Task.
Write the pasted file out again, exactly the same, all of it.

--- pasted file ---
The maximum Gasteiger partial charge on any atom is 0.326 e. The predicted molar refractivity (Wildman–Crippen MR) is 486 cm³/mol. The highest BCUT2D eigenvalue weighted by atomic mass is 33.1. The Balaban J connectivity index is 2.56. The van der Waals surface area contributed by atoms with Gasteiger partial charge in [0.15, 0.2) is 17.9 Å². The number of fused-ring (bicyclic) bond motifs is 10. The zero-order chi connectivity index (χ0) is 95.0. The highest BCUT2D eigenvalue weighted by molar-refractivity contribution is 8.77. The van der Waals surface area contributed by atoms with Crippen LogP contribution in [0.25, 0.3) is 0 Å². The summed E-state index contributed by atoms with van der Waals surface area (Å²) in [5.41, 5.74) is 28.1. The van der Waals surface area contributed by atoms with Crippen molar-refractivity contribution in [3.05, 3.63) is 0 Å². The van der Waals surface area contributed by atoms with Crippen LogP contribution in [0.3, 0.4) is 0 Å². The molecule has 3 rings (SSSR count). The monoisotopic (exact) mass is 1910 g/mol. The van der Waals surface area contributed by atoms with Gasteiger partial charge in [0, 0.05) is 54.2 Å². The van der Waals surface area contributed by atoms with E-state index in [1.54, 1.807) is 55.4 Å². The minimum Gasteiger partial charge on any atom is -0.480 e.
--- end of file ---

The maximum Gasteiger partial charge on any atom is 0.326 e. The predicted molar refractivity (Wildman–Crippen MR) is 486 cm³/mol. The highest BCUT2D eigenvalue weighted by atomic mass is 33.1. The Balaban J connectivity index is 2.56. The van der Waals surface area contributed by atoms with Gasteiger partial charge in [0.15, 0.2) is 17.9 Å². The number of fused-ring (bicyclic) bond motifs is 10. The zero-order chi connectivity index (χ0) is 95.0. The highest BCUT2D eigenvalue weighted by molar-refractivity contribution is 8.77. The van der Waals surface area contributed by atoms with Crippen LogP contribution in [0.25, 0.3) is 0 Å². The summed E-state index contributed by atoms with van der Waals surface area (Å²) in [5.41, 5.74) is 28.1. The van der Waals surface area contributed by atoms with Crippen molar-refractivity contribution in [3.05, 3.63) is 0 Å². The van der Waals surface area contributed by atoms with Crippen LogP contribution in [0.3, 0.4) is 0 Å². The molecule has 3 rings (SSSR count). The monoisotopic (exact) mass is 1910 g/mol. The van der Waals surface area contributed by atoms with Gasteiger partial charge in [0, 0.05) is 54.2 Å². The van der Waals surface area contributed by atoms with E-state index in [1.54, 1.807) is 55.4 Å². The minimum Gasteiger partial charge on any atom is -0.480 e.